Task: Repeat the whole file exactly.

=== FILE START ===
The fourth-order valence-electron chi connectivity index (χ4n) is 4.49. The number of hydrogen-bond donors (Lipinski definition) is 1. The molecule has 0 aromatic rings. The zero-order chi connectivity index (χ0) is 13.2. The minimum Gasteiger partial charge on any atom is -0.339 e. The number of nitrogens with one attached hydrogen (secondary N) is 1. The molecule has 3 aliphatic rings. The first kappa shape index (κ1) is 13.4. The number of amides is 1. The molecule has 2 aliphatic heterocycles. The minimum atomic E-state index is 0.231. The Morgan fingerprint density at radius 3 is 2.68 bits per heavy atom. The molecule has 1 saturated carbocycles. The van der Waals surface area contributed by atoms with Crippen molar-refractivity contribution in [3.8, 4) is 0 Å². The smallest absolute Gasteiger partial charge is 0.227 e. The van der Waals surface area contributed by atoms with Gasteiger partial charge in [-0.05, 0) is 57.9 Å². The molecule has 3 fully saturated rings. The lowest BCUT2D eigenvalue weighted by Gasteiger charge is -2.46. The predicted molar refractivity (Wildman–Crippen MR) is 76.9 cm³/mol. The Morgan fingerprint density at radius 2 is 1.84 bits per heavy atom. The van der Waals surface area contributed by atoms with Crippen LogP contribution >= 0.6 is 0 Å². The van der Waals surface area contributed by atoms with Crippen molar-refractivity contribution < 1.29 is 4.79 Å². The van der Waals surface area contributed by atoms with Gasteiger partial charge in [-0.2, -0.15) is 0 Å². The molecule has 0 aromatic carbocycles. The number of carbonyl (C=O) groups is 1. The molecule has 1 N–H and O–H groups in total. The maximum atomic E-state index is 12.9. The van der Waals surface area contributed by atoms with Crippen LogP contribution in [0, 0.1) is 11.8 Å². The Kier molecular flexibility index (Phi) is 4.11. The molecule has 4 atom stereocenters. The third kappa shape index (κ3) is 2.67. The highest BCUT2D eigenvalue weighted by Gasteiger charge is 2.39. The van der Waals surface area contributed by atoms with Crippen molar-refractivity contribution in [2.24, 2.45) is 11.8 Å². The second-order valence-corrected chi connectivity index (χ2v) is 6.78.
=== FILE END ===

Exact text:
The fourth-order valence-electron chi connectivity index (χ4n) is 4.49. The number of hydrogen-bond donors (Lipinski definition) is 1. The molecule has 0 aromatic rings. The zero-order chi connectivity index (χ0) is 13.2. The minimum Gasteiger partial charge on any atom is -0.339 e. The number of nitrogens with one attached hydrogen (secondary N) is 1. The molecule has 3 aliphatic rings. The first kappa shape index (κ1) is 13.4. The number of amides is 1. The molecule has 2 aliphatic heterocycles. The minimum atomic E-state index is 0.231. The Morgan fingerprint density at radius 3 is 2.68 bits per heavy atom. The molecule has 1 saturated carbocycles. The van der Waals surface area contributed by atoms with Crippen molar-refractivity contribution in [3.8, 4) is 0 Å². The smallest absolute Gasteiger partial charge is 0.227 e. The van der Waals surface area contributed by atoms with Gasteiger partial charge in [-0.05, 0) is 57.9 Å². The molecule has 3 fully saturated rings. The lowest BCUT2D eigenvalue weighted by Gasteiger charge is -2.46. The predicted molar refractivity (Wildman–Crippen MR) is 76.9 cm³/mol. The Morgan fingerprint density at radius 2 is 1.84 bits per heavy atom. The van der Waals surface area contributed by atoms with Crippen LogP contribution >= 0.6 is 0 Å². The van der Waals surface area contributed by atoms with Crippen molar-refractivity contribution < 1.29 is 4.79 Å². The van der Waals surface area contributed by atoms with Gasteiger partial charge in [-0.2, -0.15) is 0 Å². The molecule has 0 aromatic carbocycles. The number of carbonyl (C=O) groups is 1. The molecule has 1 N–H and O–H groups in total. The maximum atomic E-state index is 12.9. The van der Waals surface area contributed by atoms with Crippen LogP contribution in [0, 0.1) is 11.8 Å². The Kier molecular flexibility index (Phi) is 4.11. The molecule has 4 atom stereocenters. The third kappa shape index (κ3) is 2.67. The highest BCUT2D eigenvalue weighted by Gasteiger charge is 2.39. The van der Waals surface area contributed by atoms with Crippen molar-refractivity contribution in [2.24, 2.45) is 11.8 Å². The second-order valence-corrected chi connectivity index (χ2v) is 6.78.